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Jobless Aid Fails to Keep Up With Employment Changes : Society: Except for a few shining examples, the aging system isn't providing the help displaced workers need.

Jobless Aid Fails to Keep Up With Employment Changes. FIRST OF TWO PARTS


TAMPA, Fla. — Ruth LaHue tells the sort of success story government policy planners dream about.

Laid off in early February from her secretary's job, the 47-year-old mother of three visited an innovative unemployment benefits office here and spoke with a job counselor familiar with state and federal programs for displaced workers. The counselor took her to another office for a skills test and a review of possible career goals.

Now LaHue has made plans to return to college to fulfill a long-held dream of becoming a special education teacher--honing talents learned through caring for a 15-year-old son who is deaf.

"I felt really devastated when I lost my job," she says, "but that doesn't mean something really good couldn't come out of it."

Usually, however, it doesn't.

Despite isolated examples such as the employment center that helped LaHue, the nation's unemployment system--a 59-year-old patchwork of programs established by the New Deal as a key part of the nation's social safety net--is badly out of date and failing to provide the help displaced workers need.

The reason: The nature of unemployment in America has changed but the unemployment system has remained the same.

Tampa's setup, where state officials have consolidated in one building a range of programs to aid displaced workers, is the exception. In many parts of the country the local unemployment office, where people apply for benefits, and the employment service, which is supposed to help people find new jobs, are not even located in the same part of town. Existing federal programs are widely scattered and often poorly coordinated with state and local efforts.

Federal programs to aid dislocated workers manage to provide some level of assistance to roughly half a million people a year, but under widely varying and often bewildering rules and regulations. One program aids workers who have lost jobs because of import competition, another exists to help workers whose jobs have suffered because of clean air rules, still another benefits the small number of workers displaced by Redwood National Park in Northern California.

When a Pennsylvania plant that made paper goods closed recently, workers who had made paper napkins there were deemed eligible for federal aid on the grounds of import competition. Those who had made paper cups were out of luck.

The problems of the unemployment system seemed more critical a year ago, when many economists believed that the country faced a "jobless recovery" in which even economic growth would not bring back robust employment figures.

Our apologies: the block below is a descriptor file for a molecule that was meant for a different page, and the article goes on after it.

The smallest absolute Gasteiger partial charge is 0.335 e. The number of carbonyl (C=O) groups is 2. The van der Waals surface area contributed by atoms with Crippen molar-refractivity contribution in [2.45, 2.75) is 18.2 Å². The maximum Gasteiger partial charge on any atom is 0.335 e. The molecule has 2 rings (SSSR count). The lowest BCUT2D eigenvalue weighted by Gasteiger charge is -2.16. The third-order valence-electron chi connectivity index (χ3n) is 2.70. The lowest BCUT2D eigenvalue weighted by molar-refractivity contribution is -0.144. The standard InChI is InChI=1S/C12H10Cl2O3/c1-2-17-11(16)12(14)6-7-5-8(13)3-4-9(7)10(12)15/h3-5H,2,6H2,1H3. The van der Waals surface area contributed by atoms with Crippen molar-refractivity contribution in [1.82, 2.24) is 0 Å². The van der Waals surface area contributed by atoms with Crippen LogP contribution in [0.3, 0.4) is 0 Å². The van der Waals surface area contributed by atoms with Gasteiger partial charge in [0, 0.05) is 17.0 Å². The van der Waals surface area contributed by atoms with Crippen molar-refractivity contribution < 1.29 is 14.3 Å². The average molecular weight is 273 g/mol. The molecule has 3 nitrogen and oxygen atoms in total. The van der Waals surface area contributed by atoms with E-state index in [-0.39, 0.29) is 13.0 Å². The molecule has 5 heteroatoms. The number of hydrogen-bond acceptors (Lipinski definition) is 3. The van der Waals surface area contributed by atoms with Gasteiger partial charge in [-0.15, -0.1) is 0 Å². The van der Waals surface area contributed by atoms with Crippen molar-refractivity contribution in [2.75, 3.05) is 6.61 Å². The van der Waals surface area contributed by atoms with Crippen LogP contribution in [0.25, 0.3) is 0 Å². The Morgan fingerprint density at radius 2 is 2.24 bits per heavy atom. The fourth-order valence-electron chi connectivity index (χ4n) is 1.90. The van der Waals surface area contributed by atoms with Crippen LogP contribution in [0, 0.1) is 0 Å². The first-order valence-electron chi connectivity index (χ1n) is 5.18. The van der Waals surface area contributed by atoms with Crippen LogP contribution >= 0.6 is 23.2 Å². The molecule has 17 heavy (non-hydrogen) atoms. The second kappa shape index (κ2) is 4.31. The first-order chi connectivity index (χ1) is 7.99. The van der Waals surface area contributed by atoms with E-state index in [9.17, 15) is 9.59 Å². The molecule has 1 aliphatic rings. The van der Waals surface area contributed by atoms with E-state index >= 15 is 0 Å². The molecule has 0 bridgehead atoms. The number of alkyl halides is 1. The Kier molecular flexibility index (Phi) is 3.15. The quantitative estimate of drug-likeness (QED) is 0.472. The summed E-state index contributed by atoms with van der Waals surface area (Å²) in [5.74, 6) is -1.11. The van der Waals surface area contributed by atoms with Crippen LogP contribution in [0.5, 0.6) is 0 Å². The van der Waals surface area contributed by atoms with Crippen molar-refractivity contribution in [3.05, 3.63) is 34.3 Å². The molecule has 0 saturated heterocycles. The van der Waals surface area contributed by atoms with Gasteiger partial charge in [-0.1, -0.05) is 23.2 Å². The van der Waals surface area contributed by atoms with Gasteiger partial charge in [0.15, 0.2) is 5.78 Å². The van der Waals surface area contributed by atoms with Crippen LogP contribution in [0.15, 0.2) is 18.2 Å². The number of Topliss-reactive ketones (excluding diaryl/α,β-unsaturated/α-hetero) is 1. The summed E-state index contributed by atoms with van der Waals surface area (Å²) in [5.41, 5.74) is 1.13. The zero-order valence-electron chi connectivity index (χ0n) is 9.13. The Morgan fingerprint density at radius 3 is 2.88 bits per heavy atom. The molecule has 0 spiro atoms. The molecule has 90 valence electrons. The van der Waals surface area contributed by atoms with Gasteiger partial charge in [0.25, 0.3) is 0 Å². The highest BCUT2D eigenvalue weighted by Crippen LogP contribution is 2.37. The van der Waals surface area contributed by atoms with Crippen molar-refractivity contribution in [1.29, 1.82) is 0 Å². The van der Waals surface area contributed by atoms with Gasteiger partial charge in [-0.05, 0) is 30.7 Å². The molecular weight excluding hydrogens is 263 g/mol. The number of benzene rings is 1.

Today that fear has faded. Nationally, the unemployment rate has dropped steadily and, even in hard-hit Southern California, employment is beginning to show some signs of recovery. By 1997, the majority of government and private economists forecast, the United States will once again have reached the "full employment" level--the term economists use to designate the lowest level that unemployment can reach without sparking inflation.

But even at the full-employment level, more than 6.5 million Americans will remain looking for work and millions more will be stuck in part-time or temporary jobs when they would prefer full-time work.

With those figures in mind, President Clinton and Labor Secretary Robert B. Reich have made fixing the shortcomings of the U.S. unemployment system a priority. Earlier this month, Clinton unveiled legislation to improve the system--an initiative that has been Reich's top priority for this year.

Even with the recession over and unemployment rates dropping, Reich says, what he calls a "re-employment" system would address an important public concern. "Many people are scratching their heads and saying, 'Wait a minute. The economy is getting better, jobs are coming back, so why do I feel so insecure?' "

Part of the answer, Reich argues, is the belief many workers share that if they lose their job, they will have neither the skills to find new work nor any government program capable of helping.

"In a democratic society, there really are only two alternatives," he says. "Either people hold on to what they have--they seek regulations, they seek protectionist barriers to imports, they don't want to allow immigrants into the country, they sort of hunker down--or they find easy passageways to new jobs and better alternatives."

If the country wants to keep the open and flexible labor markets that have been a major contributor to U.S. prosperity--and a major reason that the United States has avoided the economic problems now plaguing Western Europe--then "we all have a stake in making sure people can move to new and better jobs quickly."

Research on experimental state programs scattered across the country over the last decade indicates that well-designed government programs can significantly ease the transition from one job to the next. But so far no one is trying to expand those scattered initiatives into a national system.

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